New Dean for School of Education
A few of his possessions are unpacked—a Three Stooges cookie jar, photographs of his son and a portrait of John Wayne—but the remainder of boxes will likely wait to be opened.
Dr. James Valadez first weeks as the new dean of the School of Education haven’t been spent settling in to his new office, but instead reaching out to meet the people at the University of Redlands and find out what makes the institution tick.
“We have things to pay attention to,” Valadez said as he discussed his immediate goals. “The faculty here teaches well and is good with the students. I see my role more as one of outreach and research.”
“Establishing partnerships and developing programs requires the leadership of a dean,” he said. “Educational Justice is central to the work I’ve done. Providing equitable education to all, ensuring that education—Redlands puts it out there and practices it. I think that is part of my role, letting schools know we’re serious about it.”
Another point of focus for Valadez is the upcoming California Commission on Teacher Credentialing accreditation process.
“We have to take it very seriously,” he said. “We have to look beyond what is tedious and learn something from it.”
Research is also on his list.
“How do we make an impact? How do we improve scholarly productivity? How do we do research connected to our scholarly life…relevant and practical research?”
Valadez said one of the challenges he faces is a simple one—being new.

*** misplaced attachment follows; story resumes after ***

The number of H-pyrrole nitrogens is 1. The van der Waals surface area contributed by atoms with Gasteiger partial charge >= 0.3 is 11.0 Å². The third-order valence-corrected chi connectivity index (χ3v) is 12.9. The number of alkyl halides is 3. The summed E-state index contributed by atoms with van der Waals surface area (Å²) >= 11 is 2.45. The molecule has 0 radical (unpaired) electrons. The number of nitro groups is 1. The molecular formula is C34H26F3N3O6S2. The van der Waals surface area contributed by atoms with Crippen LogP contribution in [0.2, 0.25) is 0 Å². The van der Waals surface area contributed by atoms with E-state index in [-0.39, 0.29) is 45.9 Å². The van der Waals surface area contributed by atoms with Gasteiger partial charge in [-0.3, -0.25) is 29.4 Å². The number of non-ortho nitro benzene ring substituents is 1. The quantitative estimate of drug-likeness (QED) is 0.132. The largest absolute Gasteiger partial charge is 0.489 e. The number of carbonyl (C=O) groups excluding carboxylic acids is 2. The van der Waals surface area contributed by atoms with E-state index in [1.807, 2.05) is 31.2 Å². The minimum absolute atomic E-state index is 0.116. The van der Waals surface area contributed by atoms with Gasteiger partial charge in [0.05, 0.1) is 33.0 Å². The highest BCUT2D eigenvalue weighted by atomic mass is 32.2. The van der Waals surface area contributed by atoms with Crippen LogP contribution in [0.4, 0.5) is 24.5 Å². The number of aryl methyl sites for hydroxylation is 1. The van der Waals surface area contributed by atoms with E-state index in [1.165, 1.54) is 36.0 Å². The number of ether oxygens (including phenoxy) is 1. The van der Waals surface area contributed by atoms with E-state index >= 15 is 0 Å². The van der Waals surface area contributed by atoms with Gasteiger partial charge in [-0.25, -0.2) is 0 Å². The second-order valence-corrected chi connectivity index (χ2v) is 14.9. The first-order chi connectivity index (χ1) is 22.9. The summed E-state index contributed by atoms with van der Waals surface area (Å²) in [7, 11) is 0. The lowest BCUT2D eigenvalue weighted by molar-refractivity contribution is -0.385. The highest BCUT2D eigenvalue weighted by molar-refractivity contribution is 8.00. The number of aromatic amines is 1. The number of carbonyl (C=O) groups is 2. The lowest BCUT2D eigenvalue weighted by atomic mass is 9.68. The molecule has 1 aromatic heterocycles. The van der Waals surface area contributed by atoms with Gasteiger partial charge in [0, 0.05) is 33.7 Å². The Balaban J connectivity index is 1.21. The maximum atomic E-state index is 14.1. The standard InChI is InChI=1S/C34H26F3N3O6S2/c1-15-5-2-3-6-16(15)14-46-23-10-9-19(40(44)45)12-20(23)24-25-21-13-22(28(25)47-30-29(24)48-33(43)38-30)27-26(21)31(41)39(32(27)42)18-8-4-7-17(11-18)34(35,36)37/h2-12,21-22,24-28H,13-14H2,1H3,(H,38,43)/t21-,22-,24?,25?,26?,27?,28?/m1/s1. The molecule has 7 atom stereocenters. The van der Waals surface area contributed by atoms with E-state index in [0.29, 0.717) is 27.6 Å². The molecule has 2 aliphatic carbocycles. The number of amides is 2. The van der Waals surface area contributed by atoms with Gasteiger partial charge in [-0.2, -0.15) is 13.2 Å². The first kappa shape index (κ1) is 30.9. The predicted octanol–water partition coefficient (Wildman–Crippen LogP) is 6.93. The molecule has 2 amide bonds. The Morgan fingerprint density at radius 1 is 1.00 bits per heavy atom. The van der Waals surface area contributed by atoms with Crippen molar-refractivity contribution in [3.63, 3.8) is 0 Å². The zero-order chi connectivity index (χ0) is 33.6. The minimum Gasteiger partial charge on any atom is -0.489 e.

“I have to establish my own credibility as a leader, a researcher, a fully equipped educator who is sympathetic to what teachers go through.”
The school also has a challenge, as the recession and state of education in California have students thinking twice about a career in education.
“I don’t know the future,” he said. “But with every down time, there is an up time. There are kids who are going to need teachers, so we need to train the best teachers possible.”
Valadez comes to the University of Redlands from California Lutheran University, where he served as professor, director of doctoral studies and co-chair of the educational leadership program. He has a bachelor’s degree in biology from University of California, Santa Cruz; a master’s degree in biology from UCLA and a Ph.D. in educational psychology from the University of California, Santa Barbara. He is a published author on subjects including democracy, multiculturalism, and the retention and success of minorities in K-12 schools and higher education.
In his announcement of Valadez’s appointment, Vice President for Academic Affairs David Fite said Valadez’s appointment “comes at an important time for the School and the University.”
After 20 years as a professor, Valadez said he is happy to find himself in this role at the University.
“Redlands is a school where there’s real opportunity to shape a vision.”
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